De Jesus added that the “new directives released by Ched will needlessly prolong the program” from eight semesters and three summers to a maximum of six years.

The “phasing out” was done gradually as the two colleges welcomed its fifth and last batch of AB-BSE students at the beginning of Academic Year 2007-2008, which—coincidentally—makes the group a part of the Quadricentennial batch of the University.

Two-road journey

For Charity’s blockmate and fellow officer Daryl Baes, being AB-BSE students meant answering the question “AB-BSE, ano ‘yun?” most of the time and inevitably being considered different from other students at Artlets.

“When you walk, people stare as if they find you good-looking, only to realize that they’re not looking at your face but at the patch on your uniform,” shared Daryl, the society president, in Filipino.

In their fourth year, society treasurer Kent San Felipe said AB-BSE students would go through a “much-awaited transformation” as they slip out of their Artlets to don their practicum wear, which goes in different colors like blue, orange, pink, and yellow.

But their being different went beyond what they wore. Franz Buendia, the society’s vice president for external affairs, added that their student life required them to go through a double load of sacrifice.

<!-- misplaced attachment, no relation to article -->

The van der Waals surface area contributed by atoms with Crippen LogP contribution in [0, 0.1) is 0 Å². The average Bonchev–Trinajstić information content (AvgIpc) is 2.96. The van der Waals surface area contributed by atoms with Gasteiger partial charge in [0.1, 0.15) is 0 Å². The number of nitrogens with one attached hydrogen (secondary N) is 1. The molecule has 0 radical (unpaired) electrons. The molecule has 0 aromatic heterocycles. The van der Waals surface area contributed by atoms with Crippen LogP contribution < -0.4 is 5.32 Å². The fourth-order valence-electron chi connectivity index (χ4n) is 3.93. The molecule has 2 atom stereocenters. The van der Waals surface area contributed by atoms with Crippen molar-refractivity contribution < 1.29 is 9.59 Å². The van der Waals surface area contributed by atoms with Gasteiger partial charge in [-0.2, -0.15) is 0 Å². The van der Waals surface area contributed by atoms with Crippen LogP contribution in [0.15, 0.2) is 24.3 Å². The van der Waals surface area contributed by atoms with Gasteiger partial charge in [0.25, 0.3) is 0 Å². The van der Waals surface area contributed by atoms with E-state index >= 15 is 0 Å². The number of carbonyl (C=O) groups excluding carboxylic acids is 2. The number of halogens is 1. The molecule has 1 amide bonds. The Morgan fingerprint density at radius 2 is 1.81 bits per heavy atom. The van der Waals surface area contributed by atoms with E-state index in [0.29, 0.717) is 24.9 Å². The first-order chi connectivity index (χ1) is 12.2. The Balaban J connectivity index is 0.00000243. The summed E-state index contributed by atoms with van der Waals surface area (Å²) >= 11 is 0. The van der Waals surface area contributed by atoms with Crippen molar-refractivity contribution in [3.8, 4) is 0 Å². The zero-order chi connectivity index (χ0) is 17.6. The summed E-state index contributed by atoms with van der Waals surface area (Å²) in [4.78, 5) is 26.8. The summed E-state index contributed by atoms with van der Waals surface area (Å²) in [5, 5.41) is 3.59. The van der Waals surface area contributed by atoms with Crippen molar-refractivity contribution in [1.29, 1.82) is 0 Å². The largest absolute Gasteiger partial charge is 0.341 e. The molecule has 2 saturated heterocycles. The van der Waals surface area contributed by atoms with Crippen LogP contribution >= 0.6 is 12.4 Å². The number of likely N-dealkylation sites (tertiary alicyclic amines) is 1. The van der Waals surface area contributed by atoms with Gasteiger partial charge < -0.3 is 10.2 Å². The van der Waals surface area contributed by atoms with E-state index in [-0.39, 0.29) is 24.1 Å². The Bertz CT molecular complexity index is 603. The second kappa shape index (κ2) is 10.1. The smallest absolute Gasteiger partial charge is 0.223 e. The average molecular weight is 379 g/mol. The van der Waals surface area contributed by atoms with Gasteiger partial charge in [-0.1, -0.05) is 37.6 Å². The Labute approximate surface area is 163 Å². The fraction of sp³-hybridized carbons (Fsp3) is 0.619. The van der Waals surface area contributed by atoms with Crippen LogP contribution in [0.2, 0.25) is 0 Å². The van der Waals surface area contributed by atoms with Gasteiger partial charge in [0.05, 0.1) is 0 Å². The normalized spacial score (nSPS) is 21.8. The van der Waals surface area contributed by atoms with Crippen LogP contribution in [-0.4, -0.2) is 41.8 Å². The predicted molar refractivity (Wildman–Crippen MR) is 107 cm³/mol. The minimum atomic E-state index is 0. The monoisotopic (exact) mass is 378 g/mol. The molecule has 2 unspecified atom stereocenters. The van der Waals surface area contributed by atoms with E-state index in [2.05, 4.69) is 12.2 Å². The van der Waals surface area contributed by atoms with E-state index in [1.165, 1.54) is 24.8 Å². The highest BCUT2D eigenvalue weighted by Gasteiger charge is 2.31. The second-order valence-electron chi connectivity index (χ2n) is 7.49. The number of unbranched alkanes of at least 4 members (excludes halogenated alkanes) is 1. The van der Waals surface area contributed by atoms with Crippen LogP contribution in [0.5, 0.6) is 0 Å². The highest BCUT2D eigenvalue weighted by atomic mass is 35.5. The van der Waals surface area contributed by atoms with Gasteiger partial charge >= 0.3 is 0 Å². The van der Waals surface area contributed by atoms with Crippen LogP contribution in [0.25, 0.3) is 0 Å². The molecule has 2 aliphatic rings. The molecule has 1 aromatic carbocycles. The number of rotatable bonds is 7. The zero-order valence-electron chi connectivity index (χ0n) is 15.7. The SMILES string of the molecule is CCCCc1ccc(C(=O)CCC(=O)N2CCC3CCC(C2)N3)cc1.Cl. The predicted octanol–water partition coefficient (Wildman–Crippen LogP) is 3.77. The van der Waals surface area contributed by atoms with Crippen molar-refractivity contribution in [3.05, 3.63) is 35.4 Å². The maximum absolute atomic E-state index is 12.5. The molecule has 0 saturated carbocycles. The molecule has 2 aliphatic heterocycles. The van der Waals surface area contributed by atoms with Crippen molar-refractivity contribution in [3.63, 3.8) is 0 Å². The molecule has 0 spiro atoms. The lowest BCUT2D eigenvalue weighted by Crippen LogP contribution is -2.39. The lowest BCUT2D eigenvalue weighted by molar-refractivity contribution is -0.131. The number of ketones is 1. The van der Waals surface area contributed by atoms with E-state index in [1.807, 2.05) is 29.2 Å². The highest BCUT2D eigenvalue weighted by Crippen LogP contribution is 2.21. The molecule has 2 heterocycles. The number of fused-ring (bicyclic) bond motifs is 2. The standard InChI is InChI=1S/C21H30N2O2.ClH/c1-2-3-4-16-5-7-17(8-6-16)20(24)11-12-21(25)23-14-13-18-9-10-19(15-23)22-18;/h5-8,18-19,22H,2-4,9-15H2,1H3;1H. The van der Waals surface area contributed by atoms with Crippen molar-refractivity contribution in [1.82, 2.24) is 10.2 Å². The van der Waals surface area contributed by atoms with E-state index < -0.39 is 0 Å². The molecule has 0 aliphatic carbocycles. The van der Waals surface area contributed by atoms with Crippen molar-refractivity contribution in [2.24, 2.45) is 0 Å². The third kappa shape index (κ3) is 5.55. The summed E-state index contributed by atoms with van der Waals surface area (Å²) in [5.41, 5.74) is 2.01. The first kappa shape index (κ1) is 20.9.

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“[Who can forget] that thesis, which we had to write simultaneously with our practicum at the Education High School?” said Franz.

But Michelle Guiritan said she enjoyed her experiences as a double-degree student because “AB-BSE literally and figuratively took me to places.”

“AB-BSE, although stressful on so many levels, has allowed me to do [something that] I love—to travel,” said Michelle, adding that despite its costs, the trips have taught her to “travel with a purpose.”

Michelle and her classmates have been to provinces like Tarlac and Laguna, but their 11-day community immersion in Malinao, Aklan was something she could never forget.